Air­ports the new ‘soft tar­gets’ for ji­hadists

The Dominion Post - - World - TURKEY

The deadly Is­tan­bul ter­ror­ist at­tack shows that busy in­ter­na­tional air­port ter­mi­nals are now a ‘‘soft tar­get’’ of choice for Is­lamic State, a lead­ing ter­ror­ism ex­pert says.

Turkey, long re­garded as a bas­tion of security and sta­bil­ity on the edge of the Mid­dle East as well as a key tourist des­ti­na­tion, is likely to come un­der in­creas­ing pres­sure from the mil­i­tant group, an­a­lysts say.

They say that with Turkey reach­ing out diplo­mat­i­cally to Isis’s sworn en­e­mies Rus­sia and Is­rael, the ji­hadist group ap­pears to be try­ing to pun­ish the coun­try by hit­ting its be­lea­guered tourism in­dus­try hard.

Greg Bar­ton from Aus­tralia’s Deakin Univer­sity said the March at­tack at Brus­sels air­port was a ‘‘proof of con­cept’’ for the group that had been repli­cated at Turkey’s Is­tan­bul Ataturk Air­port yes­ter­day.

Three suicide at­tack­ers killed dozens of peo­ple and wounded more than 140. Turk­ish of­fi­cials said the at­tack was most likely the work of Isis.

‘‘Brus­sels was hur­ried and messy . . . but it was still very ef­fec­tive . . . You just go in the front door and you have made it,’’ Bar­ton said. ‘‘Air­ports are set up to deal with an enor­mous num­ber of peo­ple. You’ve got glob­alised, in­ter­na­tional trav­ellers at a high­pro­file lo­ca­tion and which is a soft tar­get.’’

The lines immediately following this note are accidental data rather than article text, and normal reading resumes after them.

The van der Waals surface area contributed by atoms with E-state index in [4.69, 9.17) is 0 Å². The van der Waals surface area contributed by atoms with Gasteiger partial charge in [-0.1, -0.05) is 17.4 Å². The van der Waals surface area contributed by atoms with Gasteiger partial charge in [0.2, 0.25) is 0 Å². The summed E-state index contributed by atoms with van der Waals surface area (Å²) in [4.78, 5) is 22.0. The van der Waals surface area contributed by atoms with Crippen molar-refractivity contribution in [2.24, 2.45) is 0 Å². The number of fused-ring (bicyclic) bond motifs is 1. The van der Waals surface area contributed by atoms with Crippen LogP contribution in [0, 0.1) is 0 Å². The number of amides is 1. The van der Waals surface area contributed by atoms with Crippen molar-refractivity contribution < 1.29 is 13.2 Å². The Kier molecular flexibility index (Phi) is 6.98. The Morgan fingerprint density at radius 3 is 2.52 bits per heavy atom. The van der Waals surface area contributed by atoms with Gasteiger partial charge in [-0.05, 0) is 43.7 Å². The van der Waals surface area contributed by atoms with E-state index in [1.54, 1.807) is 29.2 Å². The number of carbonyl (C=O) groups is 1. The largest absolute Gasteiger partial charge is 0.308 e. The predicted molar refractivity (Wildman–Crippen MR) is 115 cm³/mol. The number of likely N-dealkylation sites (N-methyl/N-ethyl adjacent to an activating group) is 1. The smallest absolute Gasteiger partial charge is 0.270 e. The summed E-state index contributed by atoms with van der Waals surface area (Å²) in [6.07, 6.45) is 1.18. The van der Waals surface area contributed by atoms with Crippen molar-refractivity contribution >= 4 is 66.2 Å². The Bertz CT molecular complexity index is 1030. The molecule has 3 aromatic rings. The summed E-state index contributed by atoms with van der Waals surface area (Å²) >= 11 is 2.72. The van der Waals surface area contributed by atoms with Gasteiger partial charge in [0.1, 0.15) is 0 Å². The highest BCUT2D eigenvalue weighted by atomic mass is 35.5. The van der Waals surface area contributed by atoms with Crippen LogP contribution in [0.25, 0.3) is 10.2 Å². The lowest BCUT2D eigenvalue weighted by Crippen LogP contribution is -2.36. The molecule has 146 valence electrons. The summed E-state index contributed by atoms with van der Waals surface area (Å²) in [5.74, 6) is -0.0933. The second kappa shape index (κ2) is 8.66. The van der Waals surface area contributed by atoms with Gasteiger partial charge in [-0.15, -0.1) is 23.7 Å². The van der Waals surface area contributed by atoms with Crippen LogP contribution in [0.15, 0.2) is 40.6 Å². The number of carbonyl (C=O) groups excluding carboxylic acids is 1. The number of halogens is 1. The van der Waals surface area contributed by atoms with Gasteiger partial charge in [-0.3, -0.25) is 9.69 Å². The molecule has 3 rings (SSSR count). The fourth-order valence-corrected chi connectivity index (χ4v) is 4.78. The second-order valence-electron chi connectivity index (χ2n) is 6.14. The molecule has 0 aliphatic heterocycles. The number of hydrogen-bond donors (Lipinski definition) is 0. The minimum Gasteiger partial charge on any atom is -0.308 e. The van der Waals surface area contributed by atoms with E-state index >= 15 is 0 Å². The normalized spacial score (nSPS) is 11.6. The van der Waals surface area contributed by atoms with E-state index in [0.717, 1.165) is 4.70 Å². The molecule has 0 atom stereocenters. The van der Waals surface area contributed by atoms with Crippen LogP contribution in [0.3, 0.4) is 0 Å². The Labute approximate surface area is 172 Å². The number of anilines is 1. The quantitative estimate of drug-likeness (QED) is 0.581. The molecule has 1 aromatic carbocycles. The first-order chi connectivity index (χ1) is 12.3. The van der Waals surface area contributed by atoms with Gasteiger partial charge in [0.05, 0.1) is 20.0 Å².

In the early pe­riod of the Syr­ian civil war, Turkey pri­ori­tised the de­feat of the regime of Bashar alAs­sad took a tol­er­ant view of for­eign fight­ers pass­ing through its ter­ri­tory into Syria to join rebel groups.

But with Turkey hav­ing opened its air bases to United States forces, and more re­cently seek­ing to im­prove re­la­tions with Rus­sia, which is strongly sup­port­ing the As­sad regime, Isis had stepped up at­tacks on Turkey in an ap­par­ent bid to im­pose a cost on the coun­try, said Rodger Shanahan, a for­mer Aus­tralian Army of­fi­cer now with the Lowy In­sti­tute.

He and Bar­ton said there was a large net­work of Isis sup­port­ers in Turkey.

‘‘Isil is ob­vi­ously try­ing to place pres­sure on the Turk­ish gov­ern­ment,’’ Shanahan said, us­ing an­other acro­nym for the group.

Ex­perts have long spec­u­lated that Isis will in­crease at­tacks abroad as it loses ter­ri­tory within its so-called caliphate across Iraq and Syria.

Shanahan said the group’s spokesman Abu Mo­ham­mad alAd­nani had re­cently called for at­tacks dur­ing the holy month of Ra­madan, re­flected in re­cent killings in Ye­men and bomb­ings in Lebanon.

He said Turk­ish security ser­vices were stretched thin by also hav­ing to de­vote en­ergy to the con­flict against the Kurds in the coun­try’s east.

Bar­ton said Er­do­gan had made the sit­u­a­tion worse by crack­ing down on po­lit­i­cal op­po­nents, in­clud­ing clearouts of some of Turkey’s most ca­pa­ble in­tel­li­gence and security fig­ures. At the same time, he had politi­cised Is­lam to bol­ster his own power.


Foren­sic ex­perts ex­am­ine the site of the suicide bomb­ings at Is­tan­bul Ataturk Air­port.

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